Initial thoughts on those NFC West players (or teams) listed as potential 2012 sleepers by at least one of 13 ESPN fantasy panelists:
Golden Tate, WR, Seattle Seahawks: Tate made progress last season. He had 35 receptions, three for touchdowns, with no drops. A hand injury has sidelined him recently. There are still questions about Seattle's passing game in general. Coach Pete Carroll will want to feature the ground game. Tate stands out to me as a player to watch, but I'd be a little nervous about relying upon him for consistent fantasy production, particularly over more established alternatives. Seattle also could funnel more passes through its tight ends, Zach Miller and Kellen Winslow. Doug Baldwin is a big factor. Sidney Rice will become a bigger one, health permitting.
Alex Smith, QB, San Francisco 49ers: Smith might be too prominent for sleeper consideration after his relatively strong 2011 season. I made him a late-round pick a year ago. There were some dismissive laughs from others in the league. The choice worked out better than expected. Smith appears to have superior weapons this season. He'll be more familiar with the offense, as will Vernon Davis and others. One question is whether Smith can maintain such low interception numbers. He does avoid bad decisions. The 49ers love his smarts.
Randy Moss, WR, 49ers: Here's hoping your fantasy draft falls nearer the regular season. We'll have a better idea how Moss projects once the 49ers get through training camp. He's an intriguing consideration at this point.
St. Louis Rams defense/special teams: This one scares me even though the Rams should improve, particularly against the run. The Rams have the youngest specialists in the league. They have the youngest roster overall. They're an unknown. Rookie cornerback Janoris Jenkins does add possibilities to the return game. The Rams will not be rebuilt overnight, however.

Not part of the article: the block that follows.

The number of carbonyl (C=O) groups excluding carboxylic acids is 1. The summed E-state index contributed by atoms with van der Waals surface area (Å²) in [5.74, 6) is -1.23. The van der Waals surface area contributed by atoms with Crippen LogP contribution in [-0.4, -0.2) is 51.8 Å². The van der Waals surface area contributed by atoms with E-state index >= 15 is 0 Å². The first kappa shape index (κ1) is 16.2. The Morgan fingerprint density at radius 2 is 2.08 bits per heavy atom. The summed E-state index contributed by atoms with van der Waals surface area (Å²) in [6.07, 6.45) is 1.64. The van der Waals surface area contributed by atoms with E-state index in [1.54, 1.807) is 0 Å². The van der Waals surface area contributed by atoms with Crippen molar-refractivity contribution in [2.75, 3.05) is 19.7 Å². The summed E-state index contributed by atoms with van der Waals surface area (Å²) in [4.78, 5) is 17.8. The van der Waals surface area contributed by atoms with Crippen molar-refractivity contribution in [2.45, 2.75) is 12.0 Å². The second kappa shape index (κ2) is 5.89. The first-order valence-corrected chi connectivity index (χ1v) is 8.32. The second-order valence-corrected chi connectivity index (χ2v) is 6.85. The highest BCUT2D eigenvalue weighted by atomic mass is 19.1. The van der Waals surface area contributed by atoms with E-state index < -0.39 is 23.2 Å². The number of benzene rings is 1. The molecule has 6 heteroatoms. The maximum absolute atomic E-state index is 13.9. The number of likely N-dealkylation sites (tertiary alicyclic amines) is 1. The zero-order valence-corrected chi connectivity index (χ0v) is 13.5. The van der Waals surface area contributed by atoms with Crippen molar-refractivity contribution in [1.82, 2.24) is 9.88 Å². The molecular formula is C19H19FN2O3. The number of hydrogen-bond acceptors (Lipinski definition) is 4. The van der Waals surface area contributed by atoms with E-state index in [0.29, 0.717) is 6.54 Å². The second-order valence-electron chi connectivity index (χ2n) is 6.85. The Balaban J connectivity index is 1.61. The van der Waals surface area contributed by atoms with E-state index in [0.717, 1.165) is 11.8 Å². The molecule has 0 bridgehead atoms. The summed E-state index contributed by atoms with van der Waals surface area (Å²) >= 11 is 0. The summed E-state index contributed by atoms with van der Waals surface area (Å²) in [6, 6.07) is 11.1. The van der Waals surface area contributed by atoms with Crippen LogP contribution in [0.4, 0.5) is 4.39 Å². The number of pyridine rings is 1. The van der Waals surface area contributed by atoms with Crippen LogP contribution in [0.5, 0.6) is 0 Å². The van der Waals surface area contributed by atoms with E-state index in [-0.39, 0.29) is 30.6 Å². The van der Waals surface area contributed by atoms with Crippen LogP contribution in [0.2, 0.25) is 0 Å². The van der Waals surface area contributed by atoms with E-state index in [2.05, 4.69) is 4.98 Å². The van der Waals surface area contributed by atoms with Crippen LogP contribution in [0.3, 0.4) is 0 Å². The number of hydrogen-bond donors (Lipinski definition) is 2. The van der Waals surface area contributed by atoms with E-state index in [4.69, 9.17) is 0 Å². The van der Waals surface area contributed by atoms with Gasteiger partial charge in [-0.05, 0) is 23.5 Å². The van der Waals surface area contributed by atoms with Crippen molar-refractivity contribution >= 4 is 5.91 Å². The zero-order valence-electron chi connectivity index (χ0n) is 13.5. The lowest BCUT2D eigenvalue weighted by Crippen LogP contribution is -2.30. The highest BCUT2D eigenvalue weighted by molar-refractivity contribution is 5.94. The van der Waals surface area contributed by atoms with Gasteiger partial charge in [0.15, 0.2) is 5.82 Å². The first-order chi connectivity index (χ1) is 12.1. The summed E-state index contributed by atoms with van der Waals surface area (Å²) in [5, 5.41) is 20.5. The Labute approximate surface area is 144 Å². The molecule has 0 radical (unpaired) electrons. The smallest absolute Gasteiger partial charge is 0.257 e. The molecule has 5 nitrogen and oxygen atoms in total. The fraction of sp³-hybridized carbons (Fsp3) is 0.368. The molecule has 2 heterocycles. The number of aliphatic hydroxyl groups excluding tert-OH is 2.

Michael Crabtree, WR, 49ers: Crabtree took a step forward last season. That's easy to forget after the 49ers' receivers disappeared during the playoffs. Crabtree appears healthier this offseason than in the past. He's gotten better offseason work as well. Crabtree needs to produce after coach Jim Harbaugh called Crabtree's hands the best he's ever seen. How many passes will go to Moss and Mario Manningham?
Ryan Williams, RB, Arizona Cardinals: It's good to see Williams getting recognition. The Cardinals are eager to get him involved in their offense. They love his talent and attitude. There are concerns. Beanie Wells is the starter. Wells is coming off a 1,000-yard season with 10 touchdowns. Williams is coming off reconstructive knee surgery. He might not be full strength early in the season. But if Wells' durability remains an issue, Williams could get ample opportunities -- perhaps even to start.
Arizona Cardinals defense/special teams: Good choice here. The Cardinals finished strong on defense last season. They should continue to grow within coordinator Ray Horton's system. Arizona brought back nearly all its defensive starters. Patrick Peterson, already a dynamic force in the return game, will probably score on defense this season as well, in my view.
Kevin Kolb, QB, Cardinals: Kolb still has to win the starting job. There are no guarantees that Kolb is even the favorite to do so. He deserves a mention, however, because the 2011 season devastated Kolb's value. There's definitely upside to this selection if the value is right. Kolb should be better this season as he figures out the offense.
Brian Quick, WR, Rams: Steven Jackson apparently agrees with this selection. He let it be known publicly that St. Louis was counting on Quick to provide the top-flight receiving talent missing from the Rams. It's possible, however, that Danny Amendola and even Steve Smith could put up bigger receiving numbers.
Jay Feely, K, Arizona Cardinals: The Cardinals do play 11 games indoors this season. Feely is usually good for one or two field goals from 50-plus yards. His overall percentage fell off some last season.
Back in a bit with thoughts on potential fantasy busts from the division.